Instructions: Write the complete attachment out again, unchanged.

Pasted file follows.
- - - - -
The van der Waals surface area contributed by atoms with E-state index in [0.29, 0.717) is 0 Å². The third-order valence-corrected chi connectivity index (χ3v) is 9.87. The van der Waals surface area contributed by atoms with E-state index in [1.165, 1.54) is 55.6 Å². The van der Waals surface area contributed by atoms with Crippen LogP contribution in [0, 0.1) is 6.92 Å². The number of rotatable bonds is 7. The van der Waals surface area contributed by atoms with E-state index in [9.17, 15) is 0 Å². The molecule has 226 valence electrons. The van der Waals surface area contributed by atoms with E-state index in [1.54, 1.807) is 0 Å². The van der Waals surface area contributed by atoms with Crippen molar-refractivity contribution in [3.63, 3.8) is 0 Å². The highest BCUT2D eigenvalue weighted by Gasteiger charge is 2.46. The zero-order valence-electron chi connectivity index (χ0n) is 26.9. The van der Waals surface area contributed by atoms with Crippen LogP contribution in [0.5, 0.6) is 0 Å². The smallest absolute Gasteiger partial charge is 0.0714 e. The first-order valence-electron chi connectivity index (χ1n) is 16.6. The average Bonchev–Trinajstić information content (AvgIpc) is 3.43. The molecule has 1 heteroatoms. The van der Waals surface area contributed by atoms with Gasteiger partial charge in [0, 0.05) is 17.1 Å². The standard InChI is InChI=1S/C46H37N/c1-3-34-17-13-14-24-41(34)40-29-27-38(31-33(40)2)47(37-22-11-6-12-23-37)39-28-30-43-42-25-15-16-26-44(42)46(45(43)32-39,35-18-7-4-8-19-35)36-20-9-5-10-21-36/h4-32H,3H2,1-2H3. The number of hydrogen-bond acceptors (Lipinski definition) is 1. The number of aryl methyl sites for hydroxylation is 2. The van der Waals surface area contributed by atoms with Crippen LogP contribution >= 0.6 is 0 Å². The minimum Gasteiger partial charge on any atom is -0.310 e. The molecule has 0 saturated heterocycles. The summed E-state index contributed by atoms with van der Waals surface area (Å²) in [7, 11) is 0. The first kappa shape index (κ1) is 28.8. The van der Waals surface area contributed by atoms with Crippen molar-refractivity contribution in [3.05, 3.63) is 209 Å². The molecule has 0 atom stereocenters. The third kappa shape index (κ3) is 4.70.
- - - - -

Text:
The van der Waals surface area contributed by atoms with E-state index in [0.29, 0.717) is 0 Å². The third-order valence-corrected chi connectivity index (χ3v) is 9.87. The van der Waals surface area contributed by atoms with E-state index in [1.165, 1.54) is 55.6 Å². The van der Waals surface area contributed by atoms with Crippen LogP contribution in [0, 0.1) is 6.92 Å². The number of rotatable bonds is 7. The van der Waals surface area contributed by atoms with E-state index in [9.17, 15) is 0 Å². The molecule has 226 valence electrons. The van der Waals surface area contributed by atoms with E-state index in [1.54, 1.807) is 0 Å². The van der Waals surface area contributed by atoms with Crippen molar-refractivity contribution in [3.63, 3.8) is 0 Å². The highest BCUT2D eigenvalue weighted by Gasteiger charge is 2.46. The zero-order valence-electron chi connectivity index (χ0n) is 26.9. The van der Waals surface area contributed by atoms with Crippen LogP contribution in [0.5, 0.6) is 0 Å². The smallest absolute Gasteiger partial charge is 0.0714 e. The first-order valence-electron chi connectivity index (χ1n) is 16.6. The average Bonchev–Trinajstić information content (AvgIpc) is 3.43. The molecule has 1 heteroatoms. The van der Waals surface area contributed by atoms with Gasteiger partial charge in [0, 0.05) is 17.1 Å². The standard InChI is InChI=1S/C46H37N/c1-3-34-17-13-14-24-41(34)40-29-27-38(31-33(40)2)47(37-22-11-6-12-23-37)39-28-30-43-42-25-15-16-26-44(42)46(45(43)32-39,35-18-7-4-8-19-35)36-20-9-5-10-21-36/h4-32H,3H2,1-2H3. The number of hydrogen-bond acceptors (Lipinski definition) is 1. The number of aryl methyl sites for hydroxylation is 2. The van der Waals surface area contributed by atoms with Crippen LogP contribution >= 0.6 is 0 Å². The minimum Gasteiger partial charge on any atom is -0.310 e. The molecule has 0 saturated heterocycles. The summed E-state index contributed by atoms with van der Waals surface area (Å²) in [7, 11) is 0. The first kappa shape index (κ1) is 28.8. The van der Waals surface area contributed by atoms with Crippen molar-refractivity contribution in [3.05, 3.63) is 209 Å². The molecule has 0 atom stereocenters. The third kappa shape index (κ3) is 4.70.